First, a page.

Four 15.2 mm high strength prestressing strands were placed near the wall centre line, each strand
having an ultimate strength of approximately 279 kN (1860 MPa). An initial tendon stress of 0.72fpy
was chosen such that the tendons were expected to remain elastic up to a roof drift of 2%. The
calculation was based on the assumption of wall rigid body rocking around the lower corners, a
conservative assumption because the wall rocking in reality occurs relative to the flexural neutral
axis at the base and because the wall elastic deformation is disregarded. It is thus probable that
tendon yielding will occur at roof drift levels higher than 2%.
Fig. 4 and Table 1 show the predicted force-displacement behaviour of the prototype wall using the
procedure outlined above. The base shear and displacements corresponding to the individual limit
states were calculated with respect to the equivalent structure assuming an effective height of he =
10.0 m (see below). The initial wall stiffness, K1, was calculated as the secant slope of the line
going through the maximum serviceability moment point on the curve. The cantilever wall effective
initial stiffness K1 corresponded to a stiffness of 62% of the wall gross sectional stiffness. This was
somewhat higher than the 45% value expected (NZS3101:1995) for a RC wall. However, this
approach gives a consistent estimate of the wall stiffness, reflecting a cracked wall section, the

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250 st
1 Tendon
Nominal flexural yield

Base Shear (kN)

Max Serviceability

he = 10.0 m, lw = 3.5 m,
100 st
1 cracking bw = 0.19 m, 4 tendons, 0.72fpy
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50 Analytical prediction
Bilinear Approximation
0 y
0 50 100 150 200 250 300
Displacement (mm)

Fig 3Prototype and equivalent structures Fig. 4Prototype wall behaviour

applied axial load and the utilised material. Using hp = 0.2 m*10.0 m/2.8 m = 0.714 m, an extreme
masonry strain of 0.02, N = 865 kN and P = 950 kN (all tendons at yield), Eqn. 1 provided an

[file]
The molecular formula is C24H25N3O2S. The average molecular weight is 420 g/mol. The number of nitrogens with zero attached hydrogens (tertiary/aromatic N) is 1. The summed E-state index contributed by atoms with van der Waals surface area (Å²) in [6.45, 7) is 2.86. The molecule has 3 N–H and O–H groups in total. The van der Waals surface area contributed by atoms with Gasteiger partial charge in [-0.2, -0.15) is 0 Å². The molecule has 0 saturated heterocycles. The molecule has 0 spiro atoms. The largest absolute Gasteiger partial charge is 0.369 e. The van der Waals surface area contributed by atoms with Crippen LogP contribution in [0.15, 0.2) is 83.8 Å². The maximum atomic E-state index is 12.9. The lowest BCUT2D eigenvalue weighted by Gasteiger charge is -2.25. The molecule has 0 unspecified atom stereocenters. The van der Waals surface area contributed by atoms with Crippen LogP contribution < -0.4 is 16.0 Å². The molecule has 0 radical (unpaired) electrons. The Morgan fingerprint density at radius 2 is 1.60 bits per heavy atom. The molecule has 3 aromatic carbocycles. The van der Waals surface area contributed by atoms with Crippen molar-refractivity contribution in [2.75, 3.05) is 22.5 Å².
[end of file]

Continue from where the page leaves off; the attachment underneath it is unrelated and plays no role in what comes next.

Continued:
allowable displacement of 0.208 m at the equivalent wall height, thus the maximum building drift
must be limited to 0.021 in order to protect the integrity of the concrete masonry compression zone.
Consequently, the codified building drift limitation of 0.015 stipulated above governs the seismic
design of the 5-storey prototype building.
Table 1Wall force-displacement characteristics for equivalent structure
Lateral force (kN) Lateral displacement (mm)
1st Cracking: 90.3 3.2
Max Serviceability moment: 195.2 10.3
Nominal flexural strength: 236.2 28.9
1st tendon yield: 272.4 304.1
Pseudo yield: 234.0 12.4
Stiffness: Initial: K1 = 18.9 MN/m
Post-yield: K2 = 0.131 MN/m

The fundamental period for the prototype structure was estimated using UBC, which provided T =
0.37 sec. Based on the estimate, a fundamental period of T = 0.4 sec was selected for analysis. For
comparison with the PCM wall yield strength given in Table 1, the seismic base shear demand on a
RCM wall of similar dimension was calculated according to the New Zealand loadings code
NZS4203:1992, assuming intermediate soil conditions, a zone factor of Z = 1.2, a structural
ductility factor of = 4 and T = 0.4 sec, resulting in a lateral force coefficient of 0.22g and a
required yield strength of 156 kN. Using UBC with T = 0.4 sec, R = 4, Seismic zone 4 and soil
category SD, a required yield strength of 205 kN was calculated. The calculated yield force for the
PCM structure of 235 kN therefore appears to be of relevant magnitude.


Inelastic time-history analysis was conducted on the prototype structure to investigate the seismic
demand. Ordinary acceleration spectra for ductile design are normally based on a linear elastic-
perfectly plastic response characteristic which inherently cause large hysteretic energy dissipation.
It is clear that the design acceleration spectra are inappropriate for derivation of the seismic demand
on PCM walls because of the limited hysteretic energy dissipation associated with unbonded
tendons. While it is apparent from the above calculations of flexural response that the seismic
demand in terms of base shear for a given PCM wall with unbonded tendons is limited by the base
flexural strength, the displacement demand remains uncertain and is expected to be larger for PCM
than for RCM.

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Inelastic time-history analyses were carried out using equivalent single degree of freedom (SDOF)